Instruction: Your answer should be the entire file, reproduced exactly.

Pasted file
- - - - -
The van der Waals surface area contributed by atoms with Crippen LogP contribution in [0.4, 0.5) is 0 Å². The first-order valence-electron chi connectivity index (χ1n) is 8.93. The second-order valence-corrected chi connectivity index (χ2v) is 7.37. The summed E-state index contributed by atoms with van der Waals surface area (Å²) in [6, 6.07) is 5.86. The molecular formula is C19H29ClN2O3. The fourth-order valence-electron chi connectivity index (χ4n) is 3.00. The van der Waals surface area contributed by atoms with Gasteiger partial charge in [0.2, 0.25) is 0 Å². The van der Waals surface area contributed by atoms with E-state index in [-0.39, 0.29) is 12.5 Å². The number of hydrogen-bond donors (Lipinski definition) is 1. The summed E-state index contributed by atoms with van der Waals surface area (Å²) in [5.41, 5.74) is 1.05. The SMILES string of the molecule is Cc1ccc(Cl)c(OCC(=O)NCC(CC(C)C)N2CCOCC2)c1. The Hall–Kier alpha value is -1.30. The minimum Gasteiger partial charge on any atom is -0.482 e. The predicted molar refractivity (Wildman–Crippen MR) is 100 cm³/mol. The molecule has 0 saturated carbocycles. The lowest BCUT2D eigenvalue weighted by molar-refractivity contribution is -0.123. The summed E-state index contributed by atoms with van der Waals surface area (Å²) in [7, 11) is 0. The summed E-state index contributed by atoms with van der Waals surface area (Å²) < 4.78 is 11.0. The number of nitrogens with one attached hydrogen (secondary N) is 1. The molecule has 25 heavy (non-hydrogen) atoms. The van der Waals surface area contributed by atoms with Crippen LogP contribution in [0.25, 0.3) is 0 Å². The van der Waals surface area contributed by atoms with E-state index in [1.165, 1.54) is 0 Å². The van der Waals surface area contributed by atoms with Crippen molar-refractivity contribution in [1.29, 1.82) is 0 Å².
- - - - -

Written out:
The van der Waals surface area contributed by atoms with Crippen LogP contribution in [0.4, 0.5) is 0 Å². The first-order valence-electron chi connectivity index (χ1n) is 8.93. The second-order valence-corrected chi connectivity index (χ2v) is 7.37. The summed E-state index contributed by atoms with van der Waals surface area (Å²) in [6, 6.07) is 5.86. The molecular formula is C19H29ClN2O3. The fourth-order valence-electron chi connectivity index (χ4n) is 3.00. The van der Waals surface area contributed by atoms with Gasteiger partial charge in [0.2, 0.25) is 0 Å². The van der Waals surface area contributed by atoms with E-state index in [-0.39, 0.29) is 12.5 Å². The number of hydrogen-bond donors (Lipinski definition) is 1. The summed E-state index contributed by atoms with van der Waals surface area (Å²) in [5.41, 5.74) is 1.05. The SMILES string of the molecule is Cc1ccc(Cl)c(OCC(=O)NCC(CC(C)C)N2CCOCC2)c1. The Hall–Kier alpha value is -1.30. The minimum Gasteiger partial charge on any atom is -0.482 e. The predicted molar refractivity (Wildman–Crippen MR) is 100 cm³/mol. The molecule has 0 saturated carbocycles. The lowest BCUT2D eigenvalue weighted by molar-refractivity contribution is -0.123. The summed E-state index contributed by atoms with van der Waals surface area (Å²) in [7, 11) is 0. The summed E-state index contributed by atoms with van der Waals surface area (Å²) < 4.78 is 11.0. The number of nitrogens with one attached hydrogen (secondary N) is 1. The molecule has 25 heavy (non-hydrogen) atoms. The van der Waals surface area contributed by atoms with Crippen LogP contribution in [0.25, 0.3) is 0 Å². The van der Waals surface area contributed by atoms with E-state index in [1.165, 1.54) is 0 Å². The van der Waals surface area contributed by atoms with Crippen molar-refractivity contribution in [1.29, 1.82) is 0 Å².